The coastal granite of Tai Tau Chau (大頭洲) are quite interesting after so many years of natural erosion and carving by the waves.
Despite the occasionally scary waves at this part of Hong Kong, many still brave the danger and climb onto the uneven coastal rocks for wedding photos.
The waves at Tai Tau Chau are beautiful but also terrifying sometimes.
Like the Geoparks in Sai Kung and Northeast New Territories, the coastal rocks at Tai Tau Chau are quite unique.
Just a stone throw from Tai Tau Chau lies the bigger beach of Shek O, a really popular outdoor destination for city dwellers of Hong Kong.
With 7.6 million admission recorded for year 2013-14, Hong Kong’s Ocean Park is considered to be the biggest theme park in Asia. Since 1977, the Ocean Park had been attracting locals and tourists with its amazing aquariums, zoological facilities, amusement rides, shows and entertainment attractions. With 91.5 hectares of land, the site is defined by two main areas: Waterfront and Summit, separated by the lush green hills of Nam Long Shan.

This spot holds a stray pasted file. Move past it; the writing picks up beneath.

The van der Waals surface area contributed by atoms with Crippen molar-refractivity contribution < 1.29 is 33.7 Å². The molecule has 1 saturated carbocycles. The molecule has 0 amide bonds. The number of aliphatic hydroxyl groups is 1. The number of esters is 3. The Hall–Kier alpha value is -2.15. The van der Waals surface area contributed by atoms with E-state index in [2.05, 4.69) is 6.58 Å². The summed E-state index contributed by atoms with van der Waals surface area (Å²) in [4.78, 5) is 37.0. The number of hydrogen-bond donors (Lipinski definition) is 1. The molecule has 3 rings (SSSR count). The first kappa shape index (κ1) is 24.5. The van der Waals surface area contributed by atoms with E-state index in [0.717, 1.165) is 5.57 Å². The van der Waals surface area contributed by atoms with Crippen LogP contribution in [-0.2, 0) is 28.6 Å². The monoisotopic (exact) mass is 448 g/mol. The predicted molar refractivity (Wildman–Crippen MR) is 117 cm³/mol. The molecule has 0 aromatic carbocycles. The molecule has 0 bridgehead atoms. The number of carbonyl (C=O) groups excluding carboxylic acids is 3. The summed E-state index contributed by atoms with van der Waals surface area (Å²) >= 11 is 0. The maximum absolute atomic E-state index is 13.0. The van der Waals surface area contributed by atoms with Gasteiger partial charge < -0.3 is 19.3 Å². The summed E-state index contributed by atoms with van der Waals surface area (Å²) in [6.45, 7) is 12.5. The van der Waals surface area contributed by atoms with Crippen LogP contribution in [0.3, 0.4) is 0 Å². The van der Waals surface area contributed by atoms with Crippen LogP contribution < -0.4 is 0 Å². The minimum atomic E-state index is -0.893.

It has been 19 years since we last visited Ocean Park. A revisit of the park after two decades was quite interesting for us. In the old days, the park was renowned for its amusement rides, and shows of dolphins, sea lions and the orca named Miss Hoi Wai (海威小姐); today there are exotic animals and more cool amusement rides but Miss Hoi Wai was long gone. Back then, the park served mainly the local Hong Kongers; now over half of the visitors are from mainland China. As awareness of wildlife conservation grew in recent years, the park has also included educational interpretation for visitors. However, as documentaries like The Cove and Blackfish which reveal the cruel reality of marine theme parks, visiting a place like the Ocean Park has become a controversial matter. There are increasing concerns over keeping wild animals in captivity while advocating wildlife conservation through its funded programs and educational interpretation throughout the park